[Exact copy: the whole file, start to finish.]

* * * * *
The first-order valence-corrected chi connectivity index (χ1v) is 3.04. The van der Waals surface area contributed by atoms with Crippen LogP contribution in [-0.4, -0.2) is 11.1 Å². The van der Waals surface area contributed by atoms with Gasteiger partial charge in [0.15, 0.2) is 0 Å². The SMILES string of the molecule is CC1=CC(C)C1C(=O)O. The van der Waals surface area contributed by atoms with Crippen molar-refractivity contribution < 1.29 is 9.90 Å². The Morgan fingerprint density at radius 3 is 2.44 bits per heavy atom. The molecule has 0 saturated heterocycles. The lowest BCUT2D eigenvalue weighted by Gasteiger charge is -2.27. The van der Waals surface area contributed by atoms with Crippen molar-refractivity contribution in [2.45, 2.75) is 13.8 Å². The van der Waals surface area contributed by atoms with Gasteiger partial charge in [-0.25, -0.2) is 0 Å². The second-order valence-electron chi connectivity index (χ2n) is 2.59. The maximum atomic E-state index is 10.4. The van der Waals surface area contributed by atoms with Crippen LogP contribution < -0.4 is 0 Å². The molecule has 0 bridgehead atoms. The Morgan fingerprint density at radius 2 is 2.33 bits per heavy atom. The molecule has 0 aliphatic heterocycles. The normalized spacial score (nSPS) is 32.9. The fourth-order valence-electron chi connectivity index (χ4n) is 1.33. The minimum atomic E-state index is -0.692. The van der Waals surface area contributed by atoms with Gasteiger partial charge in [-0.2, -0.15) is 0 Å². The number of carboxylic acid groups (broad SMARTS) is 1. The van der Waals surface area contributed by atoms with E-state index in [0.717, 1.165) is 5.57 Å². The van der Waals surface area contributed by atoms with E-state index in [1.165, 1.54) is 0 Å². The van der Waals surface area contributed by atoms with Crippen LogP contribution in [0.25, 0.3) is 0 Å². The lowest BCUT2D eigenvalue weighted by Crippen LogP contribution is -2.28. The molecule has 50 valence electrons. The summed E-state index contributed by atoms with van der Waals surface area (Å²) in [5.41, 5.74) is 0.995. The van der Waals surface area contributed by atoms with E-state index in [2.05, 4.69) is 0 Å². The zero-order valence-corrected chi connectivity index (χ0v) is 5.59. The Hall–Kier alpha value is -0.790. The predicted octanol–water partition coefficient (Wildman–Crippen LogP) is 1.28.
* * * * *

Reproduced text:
The first-order valence-corrected chi connectivity index (χ1v) is 3.04. The van der Waals surface area contributed by atoms with Crippen LogP contribution in [-0.4, -0.2) is 11.1 Å². The van der Waals surface area contributed by atoms with Gasteiger partial charge in [0.15, 0.2) is 0 Å². The SMILES string of the molecule is CC1=CC(C)C1C(=O)O. The van der Waals surface area contributed by atoms with Crippen molar-refractivity contribution < 1.29 is 9.90 Å². The Morgan fingerprint density at radius 3 is 2.44 bits per heavy atom. The molecule has 0 saturated heterocycles. The lowest BCUT2D eigenvalue weighted by Gasteiger charge is -2.27. The van der Waals surface area contributed by atoms with Crippen molar-refractivity contribution in [2.45, 2.75) is 13.8 Å². The van der Waals surface area contributed by atoms with Gasteiger partial charge in [-0.25, -0.2) is 0 Å². The second-order valence-electron chi connectivity index (χ2n) is 2.59. The maximum atomic E-state index is 10.4. The van der Waals surface area contributed by atoms with Crippen LogP contribution < -0.4 is 0 Å². The molecule has 0 bridgehead atoms. The Morgan fingerprint density at radius 2 is 2.33 bits per heavy atom. The molecule has 0 aliphatic heterocycles. The normalized spacial score (nSPS) is 32.9. The fourth-order valence-electron chi connectivity index (χ4n) is 1.33. The minimum atomic E-state index is -0.692. The van der Waals surface area contributed by atoms with Gasteiger partial charge in [-0.2, -0.15) is 0 Å². The number of carboxylic acid groups (broad SMARTS) is 1. The van der Waals surface area contributed by atoms with E-state index in [0.717, 1.165) is 5.57 Å². The van der Waals surface area contributed by atoms with E-state index in [1.165, 1.54) is 0 Å². The van der Waals surface area contributed by atoms with Crippen LogP contribution in [0.25, 0.3) is 0 Å². The lowest BCUT2D eigenvalue weighted by Crippen LogP contribution is -2.28. The molecule has 50 valence electrons. The summed E-state index contributed by atoms with van der Waals surface area (Å²) in [5.41, 5.74) is 0.995. The van der Waals surface area contributed by atoms with E-state index in [2.05, 4.69) is 0 Å². The zero-order valence-corrected chi connectivity index (χ0v) is 5.59. The Hall–Kier alpha value is -0.790. The predicted octanol–water partition coefficient (Wildman–Crippen LogP) is 1.28.